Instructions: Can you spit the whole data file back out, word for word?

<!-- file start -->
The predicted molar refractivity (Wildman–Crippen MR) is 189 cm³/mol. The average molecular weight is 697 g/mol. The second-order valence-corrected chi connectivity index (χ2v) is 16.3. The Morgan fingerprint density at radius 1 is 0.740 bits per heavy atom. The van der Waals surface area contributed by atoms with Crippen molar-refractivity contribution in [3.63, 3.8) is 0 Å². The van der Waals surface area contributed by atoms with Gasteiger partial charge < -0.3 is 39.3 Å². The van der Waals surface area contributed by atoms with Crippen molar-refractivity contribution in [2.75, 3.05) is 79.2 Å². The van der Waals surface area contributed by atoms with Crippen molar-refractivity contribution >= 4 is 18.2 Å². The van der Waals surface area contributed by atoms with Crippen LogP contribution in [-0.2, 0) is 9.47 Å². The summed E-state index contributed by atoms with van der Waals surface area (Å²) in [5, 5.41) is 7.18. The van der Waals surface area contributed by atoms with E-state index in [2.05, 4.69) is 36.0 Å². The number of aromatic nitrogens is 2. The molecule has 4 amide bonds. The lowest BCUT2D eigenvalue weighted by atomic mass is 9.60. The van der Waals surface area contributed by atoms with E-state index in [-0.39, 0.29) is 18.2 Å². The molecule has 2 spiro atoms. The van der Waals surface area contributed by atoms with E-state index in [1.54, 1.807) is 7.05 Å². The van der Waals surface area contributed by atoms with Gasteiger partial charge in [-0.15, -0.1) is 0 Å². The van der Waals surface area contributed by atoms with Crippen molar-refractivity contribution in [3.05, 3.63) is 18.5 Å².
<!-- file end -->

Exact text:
The predicted molar refractivity (Wildman–Crippen MR) is 189 cm³/mol. The average molecular weight is 697 g/mol. The second-order valence-corrected chi connectivity index (χ2v) is 16.3. The Morgan fingerprint density at radius 1 is 0.740 bits per heavy atom. The van der Waals surface area contributed by atoms with Crippen molar-refractivity contribution in [3.63, 3.8) is 0 Å². The van der Waals surface area contributed by atoms with Gasteiger partial charge < -0.3 is 39.3 Å². The van der Waals surface area contributed by atoms with Crippen molar-refractivity contribution in [2.75, 3.05) is 79.2 Å². The van der Waals surface area contributed by atoms with Crippen molar-refractivity contribution >= 4 is 18.2 Å². The van der Waals surface area contributed by atoms with Crippen LogP contribution in [-0.2, 0) is 9.47 Å². The summed E-state index contributed by atoms with van der Waals surface area (Å²) in [5, 5.41) is 7.18. The van der Waals surface area contributed by atoms with E-state index in [2.05, 4.69) is 36.0 Å². The number of aromatic nitrogens is 2. The molecule has 4 amide bonds. The lowest BCUT2D eigenvalue weighted by atomic mass is 9.60. The van der Waals surface area contributed by atoms with E-state index in [-0.39, 0.29) is 18.2 Å². The molecule has 2 spiro atoms. The van der Waals surface area contributed by atoms with E-state index in [1.54, 1.807) is 7.05 Å². The van der Waals surface area contributed by atoms with Gasteiger partial charge in [-0.15, -0.1) is 0 Å². The van der Waals surface area contributed by atoms with Crippen molar-refractivity contribution in [3.05, 3.63) is 18.5 Å².